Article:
Posts Tagged ‘role playing game’

Is Role-Play Gaming a Religious Exercise? Thoughts on Tolkien, Campbell and Role-Playing Games (pt. vi)

April 11, 2013

            What light does all of this shed on gaming?  Clearly, Fantasy is the primary element in any role-playing game, by definition.  From Bunnies and Burrows to The Sims, the players are playing a role.  They are engaged in a fantasy.  They are engaged in an act of sub-creation, and must give their Secondary Belief if the game is to have any significance—-otherwise it’s just as boring and pointless as pinball.  In some ways, role-playing games may be a purer expression of the imageo dei than any other art form, by their very nature.  First, the Dungeon Master or Storyteller (or whatever the referee is called) really is trying first to create a world.  Second, in most games there is an element of randomness in the world, which generally is used to simulate everything from genuinely random events (from a bar-fight to the weather) to the “free actions” of non-player characters.  In a book or movie, the author knows whether or not the princess will kiss the hero when he lifts his visor; but in an RPG the GM may choose not to control that event, but instead set probabilities and let the dice fall where they may.  A good GM can keep the plot moving in the desired direction no matter what random chance and the choices of players may be, without directly controlling those other events and never, ever overruling the free choices of the other players.  Is that not a good model for God’s Providence in the Primary World?  If the players actions are to be meaningful, the referee must step back, and let the players make free choices.  Some elements of the secondary world have to remain uncreated, undetermined until the players encounter them.  Some elements are delegated to the players themselves, so they become sub-creators within the sub-creation.  In a real role-playing game, the GM sets the parameters and the main features of the world within which other agents may act; given those boundaries, the players then seek to role-play lives they will find meaningful.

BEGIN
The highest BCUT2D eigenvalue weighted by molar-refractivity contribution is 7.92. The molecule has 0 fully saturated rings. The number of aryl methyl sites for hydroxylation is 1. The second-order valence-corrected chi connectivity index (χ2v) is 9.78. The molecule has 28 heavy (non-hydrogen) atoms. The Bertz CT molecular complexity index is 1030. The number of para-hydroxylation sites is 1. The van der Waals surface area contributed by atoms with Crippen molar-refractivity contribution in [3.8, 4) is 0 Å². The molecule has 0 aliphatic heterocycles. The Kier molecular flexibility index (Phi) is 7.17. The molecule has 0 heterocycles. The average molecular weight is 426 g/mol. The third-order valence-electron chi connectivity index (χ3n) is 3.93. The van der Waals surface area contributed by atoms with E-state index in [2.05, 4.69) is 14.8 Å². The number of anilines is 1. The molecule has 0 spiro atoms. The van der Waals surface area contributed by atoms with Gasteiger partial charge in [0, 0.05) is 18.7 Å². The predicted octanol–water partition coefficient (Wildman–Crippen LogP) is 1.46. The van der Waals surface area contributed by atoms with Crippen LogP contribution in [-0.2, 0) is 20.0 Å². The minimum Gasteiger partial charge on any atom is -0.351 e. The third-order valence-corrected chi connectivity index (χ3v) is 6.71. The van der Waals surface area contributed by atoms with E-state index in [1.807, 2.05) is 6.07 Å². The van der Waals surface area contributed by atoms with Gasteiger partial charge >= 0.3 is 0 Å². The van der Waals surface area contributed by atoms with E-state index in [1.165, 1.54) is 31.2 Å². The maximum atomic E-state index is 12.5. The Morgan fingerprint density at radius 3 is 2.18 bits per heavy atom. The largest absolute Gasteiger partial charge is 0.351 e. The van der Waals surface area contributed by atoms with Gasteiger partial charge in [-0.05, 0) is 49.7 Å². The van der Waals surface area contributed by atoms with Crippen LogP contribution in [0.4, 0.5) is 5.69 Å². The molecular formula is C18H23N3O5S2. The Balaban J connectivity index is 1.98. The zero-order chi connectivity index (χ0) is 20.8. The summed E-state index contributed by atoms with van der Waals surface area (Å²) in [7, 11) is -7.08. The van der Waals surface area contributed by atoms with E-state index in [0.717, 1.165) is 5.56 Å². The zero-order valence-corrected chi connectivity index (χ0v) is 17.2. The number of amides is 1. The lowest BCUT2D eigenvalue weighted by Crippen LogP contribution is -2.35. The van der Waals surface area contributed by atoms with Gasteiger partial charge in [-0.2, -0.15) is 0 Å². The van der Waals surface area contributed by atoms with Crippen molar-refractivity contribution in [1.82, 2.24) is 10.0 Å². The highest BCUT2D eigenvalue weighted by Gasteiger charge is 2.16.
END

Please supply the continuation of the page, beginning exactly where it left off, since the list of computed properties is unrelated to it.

Recovery seems more occasional.  I am not sure any player or gamemaster regularly experiences a re-visioning of the Primary World.  I have, at times, witnessed a player experience a Recovery of himself, where the player began to question his choices as a player and, from there, question his choices as a person.  But Escape is something that any good role-playing experience will offer.  This seems to be the main attraction of the RPG and the main reason these are distrusted by non-gamers.  For a time, the players enter into a world where people can fly, animals can talk, and hard work and talent really do lead to riches.

            But if RPGs can offer Escape, what about Consolation?  How far can they be evangelium, gospel, for the players?  Insofar as the plot of the scenario presents a eucatastrophe, it offers a foretaste of the Gospel, according to Tolkien’s essay.  Generally, this is not a sure thing.  For the players’ actions to have real significance, there has to be real risk.  (Again, this offers a real model for theodicy in the Primary World.)  Sometimes the balrog wins, and everyone has to roll up new characters.  But to keep players coming back, there has to be the belief that ultimately, the players can win.  The eucatastrophe must always be possible.  The arc of the Secondary World must bend towards justice, at least justice for the player characters, such that their virtues as players will eventually be rewarded.

To be continued….